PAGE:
In addition invisible people still fill the room they are standing in, so they'd be pushing things away and can be touched and felt. This turns even simple house-hold items into detection-devices against invisible burglars. Shop owners would probably add a kind of curtain to their front door tied to a bell to be alerted if someone invisible stalks into the room. Window displays could be covered with transparent hardcover that you'd need to pull up to take the product. Guard dogs would still be able to smell invisible people and could become a more common sight.

Banks or similar institutions with enough money available would have a hallway filled up with solid fog, that would make anyone invisible trying to walk through it immediately visible. More advanced research would try to find materials that are sticky but don't become invisible, and then cover areas with that "anti-invisible paint". Or in reverse someone could invent something like a laser-pointer that emits light, that is refractioned by the invisibility effect, and turn them into a shining disco ball.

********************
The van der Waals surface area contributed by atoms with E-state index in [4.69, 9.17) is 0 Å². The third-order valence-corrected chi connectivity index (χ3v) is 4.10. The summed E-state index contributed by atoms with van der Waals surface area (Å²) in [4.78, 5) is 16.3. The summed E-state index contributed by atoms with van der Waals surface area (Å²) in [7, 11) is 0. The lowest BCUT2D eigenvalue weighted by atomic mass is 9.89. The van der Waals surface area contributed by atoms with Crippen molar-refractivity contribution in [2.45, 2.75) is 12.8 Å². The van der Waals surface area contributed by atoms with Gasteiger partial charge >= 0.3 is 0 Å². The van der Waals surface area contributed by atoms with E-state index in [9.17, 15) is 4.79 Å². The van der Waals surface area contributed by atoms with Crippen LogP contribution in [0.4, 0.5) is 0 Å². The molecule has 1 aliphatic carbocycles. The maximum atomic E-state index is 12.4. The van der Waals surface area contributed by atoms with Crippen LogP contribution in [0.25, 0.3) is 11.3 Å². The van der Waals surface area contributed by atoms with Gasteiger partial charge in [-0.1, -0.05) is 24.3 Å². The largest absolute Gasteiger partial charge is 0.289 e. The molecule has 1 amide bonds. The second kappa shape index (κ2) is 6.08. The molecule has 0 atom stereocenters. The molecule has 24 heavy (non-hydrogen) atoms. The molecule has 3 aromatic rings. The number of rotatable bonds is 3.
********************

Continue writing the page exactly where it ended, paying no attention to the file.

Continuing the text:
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I've read quickly the other posts and I've seen a lot of good ideas, so here's mine.

Depending on the degree of dystopia your world is set, you could have some kind of authority that forces people who can turn invisible to wear an ankle monitor, just like the ones used in the USA. In addition to the GPS tracking, you could imagine that those monitors detect if the wearer turns invisible (laser trigger, if he is visible the laser is stopped by the ankle, if he's invisible the laser goes right through it and triggers the device, even if the device itself is invisible). Once triggered, it could either alert the police or emit a loud beeping sound or whatever.

That device could prevent petty crimes, but also is difficult to manage : how do you know a person has that ability in the first place? What if they are not detected, and hide that power?